Chapter 8 Questions and Answers
1. What does Okonkwo mean when he says a bowl of pounded yams can throw Nwoye in a wrestling match?
2. What does Okonkwo mean when he says, “Where are the young suckers that will grow when the old banana tree dies?” (p. 46)
3. Why would Okonkwo have been happier if Ezinma had been a boy?
4. Okonkwo springs to his feet to visit his friend Obierika. What does this image reveal about Okonkwo?
5. What is the meaning of the proverb “A child’s fingers are not scalded by a piece of hot yam which its mother puts into its palm”. (p. 47)
6. Explain Okonkwo’s reaction to the deaths of Ogbuefi Ndulue and Ozoemena and the idea that they had “one mind.” What does this reaction reveal about Okonkwo’s understanding of the feminine principle?
7. Why does Obierika think Maduka is too sharp?
8. What is the meaning of the proverb “When mother-cow is chewing grass its young ones watch its mouth”? (p. 49)
9. Why does Akueke’s mother say that waist beads and fire are not friends?
10. What is Akueke’s bride-price, and how do the men arrive at the price?
1. Nwoye is not a powerful or skillful wrestler.
2. Okonkwo wonders who will follow in his footsteps. His children do not seem to resemble him.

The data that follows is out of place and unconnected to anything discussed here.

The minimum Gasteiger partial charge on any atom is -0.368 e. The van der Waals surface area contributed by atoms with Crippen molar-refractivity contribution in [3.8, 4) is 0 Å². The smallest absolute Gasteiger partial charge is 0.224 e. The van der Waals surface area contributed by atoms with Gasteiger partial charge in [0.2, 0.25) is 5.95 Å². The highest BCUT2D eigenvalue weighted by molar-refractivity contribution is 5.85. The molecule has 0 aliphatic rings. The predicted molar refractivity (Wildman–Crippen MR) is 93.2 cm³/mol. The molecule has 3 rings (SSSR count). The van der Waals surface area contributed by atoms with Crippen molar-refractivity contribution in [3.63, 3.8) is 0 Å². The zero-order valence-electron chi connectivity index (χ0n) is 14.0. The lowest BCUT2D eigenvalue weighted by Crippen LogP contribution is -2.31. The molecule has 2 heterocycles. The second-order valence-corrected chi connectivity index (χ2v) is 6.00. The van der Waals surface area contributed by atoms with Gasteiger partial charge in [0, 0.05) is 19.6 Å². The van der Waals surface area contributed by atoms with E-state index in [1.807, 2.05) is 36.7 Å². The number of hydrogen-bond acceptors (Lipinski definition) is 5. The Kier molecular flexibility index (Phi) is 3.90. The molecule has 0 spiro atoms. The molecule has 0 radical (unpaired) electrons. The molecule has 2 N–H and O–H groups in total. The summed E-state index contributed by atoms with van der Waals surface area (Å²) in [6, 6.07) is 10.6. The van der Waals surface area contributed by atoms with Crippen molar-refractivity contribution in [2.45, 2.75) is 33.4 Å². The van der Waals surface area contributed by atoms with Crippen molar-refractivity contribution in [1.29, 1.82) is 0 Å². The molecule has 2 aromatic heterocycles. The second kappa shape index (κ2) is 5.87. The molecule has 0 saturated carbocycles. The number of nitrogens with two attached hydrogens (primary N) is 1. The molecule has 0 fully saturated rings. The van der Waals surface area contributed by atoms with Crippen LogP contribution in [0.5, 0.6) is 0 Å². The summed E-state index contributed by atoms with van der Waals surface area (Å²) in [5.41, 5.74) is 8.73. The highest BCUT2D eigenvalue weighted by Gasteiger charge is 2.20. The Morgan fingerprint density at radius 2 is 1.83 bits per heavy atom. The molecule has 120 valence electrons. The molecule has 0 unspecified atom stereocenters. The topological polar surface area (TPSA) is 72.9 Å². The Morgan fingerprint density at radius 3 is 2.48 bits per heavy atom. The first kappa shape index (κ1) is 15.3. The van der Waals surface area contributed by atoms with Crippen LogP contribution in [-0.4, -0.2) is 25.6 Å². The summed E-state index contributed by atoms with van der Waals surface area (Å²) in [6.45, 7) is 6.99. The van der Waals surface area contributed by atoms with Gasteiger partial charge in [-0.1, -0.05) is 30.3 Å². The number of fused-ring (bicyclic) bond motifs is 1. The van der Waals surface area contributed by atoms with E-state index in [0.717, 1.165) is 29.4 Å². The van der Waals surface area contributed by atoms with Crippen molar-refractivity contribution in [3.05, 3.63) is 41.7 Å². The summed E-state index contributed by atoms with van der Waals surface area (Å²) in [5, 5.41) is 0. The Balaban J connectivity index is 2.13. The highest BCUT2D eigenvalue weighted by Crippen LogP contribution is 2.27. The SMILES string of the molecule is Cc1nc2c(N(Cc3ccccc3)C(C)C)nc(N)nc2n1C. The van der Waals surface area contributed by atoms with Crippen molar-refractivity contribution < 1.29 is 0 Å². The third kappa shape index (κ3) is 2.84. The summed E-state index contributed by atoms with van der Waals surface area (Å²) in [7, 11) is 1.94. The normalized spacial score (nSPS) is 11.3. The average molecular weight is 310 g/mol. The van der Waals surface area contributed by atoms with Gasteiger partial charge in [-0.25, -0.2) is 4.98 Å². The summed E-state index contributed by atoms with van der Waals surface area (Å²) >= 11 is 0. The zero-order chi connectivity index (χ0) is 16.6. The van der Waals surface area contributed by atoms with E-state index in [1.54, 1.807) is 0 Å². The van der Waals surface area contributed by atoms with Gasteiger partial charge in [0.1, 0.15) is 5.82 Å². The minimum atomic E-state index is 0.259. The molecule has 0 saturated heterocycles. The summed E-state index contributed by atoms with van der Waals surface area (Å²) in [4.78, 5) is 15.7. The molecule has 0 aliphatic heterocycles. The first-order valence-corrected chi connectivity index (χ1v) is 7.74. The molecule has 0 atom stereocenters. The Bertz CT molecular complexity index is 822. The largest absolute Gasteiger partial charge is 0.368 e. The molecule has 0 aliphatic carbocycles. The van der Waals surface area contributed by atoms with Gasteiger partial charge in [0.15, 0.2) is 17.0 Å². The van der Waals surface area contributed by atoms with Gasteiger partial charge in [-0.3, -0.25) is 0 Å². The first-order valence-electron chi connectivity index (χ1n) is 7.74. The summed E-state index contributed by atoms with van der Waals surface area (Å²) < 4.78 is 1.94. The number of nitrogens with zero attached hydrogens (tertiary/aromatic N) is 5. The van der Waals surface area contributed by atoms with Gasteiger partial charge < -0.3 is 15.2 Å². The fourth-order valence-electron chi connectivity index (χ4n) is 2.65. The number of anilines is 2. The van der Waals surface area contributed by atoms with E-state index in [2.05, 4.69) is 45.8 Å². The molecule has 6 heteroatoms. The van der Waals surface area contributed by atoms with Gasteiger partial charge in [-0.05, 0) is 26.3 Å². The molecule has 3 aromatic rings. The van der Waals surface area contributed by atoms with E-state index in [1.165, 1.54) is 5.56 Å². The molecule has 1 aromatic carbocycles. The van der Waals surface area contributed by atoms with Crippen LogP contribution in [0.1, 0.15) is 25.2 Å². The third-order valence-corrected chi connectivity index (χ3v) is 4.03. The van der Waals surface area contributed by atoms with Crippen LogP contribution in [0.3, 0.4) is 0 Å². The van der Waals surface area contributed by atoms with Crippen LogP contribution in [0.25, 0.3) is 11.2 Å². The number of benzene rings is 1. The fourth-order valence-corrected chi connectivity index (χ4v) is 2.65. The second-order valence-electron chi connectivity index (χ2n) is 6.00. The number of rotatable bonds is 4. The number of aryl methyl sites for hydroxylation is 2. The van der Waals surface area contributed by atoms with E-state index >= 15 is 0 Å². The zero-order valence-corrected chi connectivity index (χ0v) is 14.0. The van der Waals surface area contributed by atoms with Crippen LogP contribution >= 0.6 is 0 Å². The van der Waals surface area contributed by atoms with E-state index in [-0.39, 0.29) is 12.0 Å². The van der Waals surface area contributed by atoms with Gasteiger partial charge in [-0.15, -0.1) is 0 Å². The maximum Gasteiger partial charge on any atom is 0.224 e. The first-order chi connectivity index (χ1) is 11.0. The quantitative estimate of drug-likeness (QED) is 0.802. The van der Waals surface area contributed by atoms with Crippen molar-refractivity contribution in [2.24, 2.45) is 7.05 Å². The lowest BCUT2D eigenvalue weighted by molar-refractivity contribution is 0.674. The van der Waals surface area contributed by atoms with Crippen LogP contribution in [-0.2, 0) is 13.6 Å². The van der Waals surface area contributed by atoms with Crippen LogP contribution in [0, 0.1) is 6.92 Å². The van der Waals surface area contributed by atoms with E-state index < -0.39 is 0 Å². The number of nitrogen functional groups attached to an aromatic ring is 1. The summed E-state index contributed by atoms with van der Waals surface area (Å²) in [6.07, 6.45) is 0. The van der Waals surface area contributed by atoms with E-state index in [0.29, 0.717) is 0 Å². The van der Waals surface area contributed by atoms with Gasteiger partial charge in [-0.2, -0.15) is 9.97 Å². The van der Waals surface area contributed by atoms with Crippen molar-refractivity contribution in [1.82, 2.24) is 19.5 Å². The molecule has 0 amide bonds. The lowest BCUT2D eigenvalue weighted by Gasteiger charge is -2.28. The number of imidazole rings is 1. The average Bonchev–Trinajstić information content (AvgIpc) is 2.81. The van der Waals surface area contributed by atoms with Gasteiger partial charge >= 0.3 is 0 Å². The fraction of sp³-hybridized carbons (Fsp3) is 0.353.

3. Ezinma has the right spirit.
4. Okonkwo is a man of action.
5. The proverb means that a mother will never hurt her child. Likewise, Okonkwo believes the Earth goddess will not punish him for obeying her.
6. Okonkwo feels that the simultaneous deaths of Ogbuefi Ndulue and Ozoemena are very strange. He cannot believe that Ndulue and his wife had “one mind.” He thought Ndulue was a strong man. This reaction reveals that Okonkwo does not understand the nature, function, and power of the feminine principle in Igbo cosmology.
7. Maduka is always in a hurry; he often does not listen to the whole message.
8. The proverb means that children imitate their parents. Likewise, Maduka has been watching Obierika and imitating him.
9. She fears that some day Akueke’s waist beads will catch on fire while she is cooking.
10. Akueke’s bride-price is finally settled at 20 bags of cowries. The men negotiate with the bundles of sticks.